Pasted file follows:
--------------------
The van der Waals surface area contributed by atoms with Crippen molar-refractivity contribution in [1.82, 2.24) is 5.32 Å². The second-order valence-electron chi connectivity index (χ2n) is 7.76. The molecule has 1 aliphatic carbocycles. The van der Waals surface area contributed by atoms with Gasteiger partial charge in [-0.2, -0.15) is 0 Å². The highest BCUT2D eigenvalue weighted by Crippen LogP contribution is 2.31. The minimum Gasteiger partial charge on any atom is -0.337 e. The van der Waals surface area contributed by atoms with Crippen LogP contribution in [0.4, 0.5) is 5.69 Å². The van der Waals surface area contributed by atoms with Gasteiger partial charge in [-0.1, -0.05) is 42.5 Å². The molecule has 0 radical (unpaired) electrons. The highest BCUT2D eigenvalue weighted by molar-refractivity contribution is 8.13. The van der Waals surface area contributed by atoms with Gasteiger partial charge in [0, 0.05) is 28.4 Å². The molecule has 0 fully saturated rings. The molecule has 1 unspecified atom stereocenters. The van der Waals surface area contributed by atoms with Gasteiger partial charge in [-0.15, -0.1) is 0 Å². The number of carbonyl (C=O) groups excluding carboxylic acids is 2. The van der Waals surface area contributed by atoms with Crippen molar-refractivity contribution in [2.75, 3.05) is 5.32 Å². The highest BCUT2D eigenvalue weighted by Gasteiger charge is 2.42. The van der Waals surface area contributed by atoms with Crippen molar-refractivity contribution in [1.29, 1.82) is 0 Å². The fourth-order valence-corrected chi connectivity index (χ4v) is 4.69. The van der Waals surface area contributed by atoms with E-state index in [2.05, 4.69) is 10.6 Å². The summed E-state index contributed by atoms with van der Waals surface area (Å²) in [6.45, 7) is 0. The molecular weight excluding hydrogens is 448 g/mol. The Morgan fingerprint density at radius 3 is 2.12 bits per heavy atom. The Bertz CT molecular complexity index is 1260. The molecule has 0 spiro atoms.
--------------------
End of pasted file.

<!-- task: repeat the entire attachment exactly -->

The van der Waals surface area contributed by atoms with Crippen molar-refractivity contribution in [1.82, 2.24) is 5.32 Å². The second-order valence-electron chi connectivity index (χ2n) is 7.76. The molecule has 1 aliphatic carbocycles. The van der Waals surface area contributed by atoms with Gasteiger partial charge in [-0.2, -0.15) is 0 Å². The highest BCUT2D eigenvalue weighted by Crippen LogP contribution is 2.31. The minimum Gasteiger partial charge on any atom is -0.337 e. The van der Waals surface area contributed by atoms with Crippen LogP contribution in [0.4, 0.5) is 5.69 Å². The van der Waals surface area contributed by atoms with Gasteiger partial charge in [-0.1, -0.05) is 42.5 Å². The molecule has 0 radical (unpaired) electrons. The highest BCUT2D eigenvalue weighted by molar-refractivity contribution is 8.13. The van der Waals surface area contributed by atoms with Gasteiger partial charge in [0, 0.05) is 28.4 Å². The molecule has 0 fully saturated rings. The molecule has 1 unspecified atom stereocenters. The van der Waals surface area contributed by atoms with Gasteiger partial charge in [-0.15, -0.1) is 0 Å². The number of carbonyl (C=O) groups excluding carboxylic acids is 2. The van der Waals surface area contributed by atoms with Crippen molar-refractivity contribution in [2.75, 3.05) is 5.32 Å². The highest BCUT2D eigenvalue weighted by Gasteiger charge is 2.42. The van der Waals surface area contributed by atoms with Crippen molar-refractivity contribution in [1.29, 1.82) is 0 Å². The fourth-order valence-corrected chi connectivity index (χ4v) is 4.69. The van der Waals surface area contributed by atoms with E-state index in [2.05, 4.69) is 10.6 Å². The summed E-state index contributed by atoms with van der Waals surface area (Å²) in [6.45, 7) is 0. The molecular weight excluding hydrogens is 448 g/mol. The Morgan fingerprint density at radius 3 is 2.12 bits per heavy atom. The Bertz CT molecular complexity index is 1260. The molecule has 0 spiro atoms.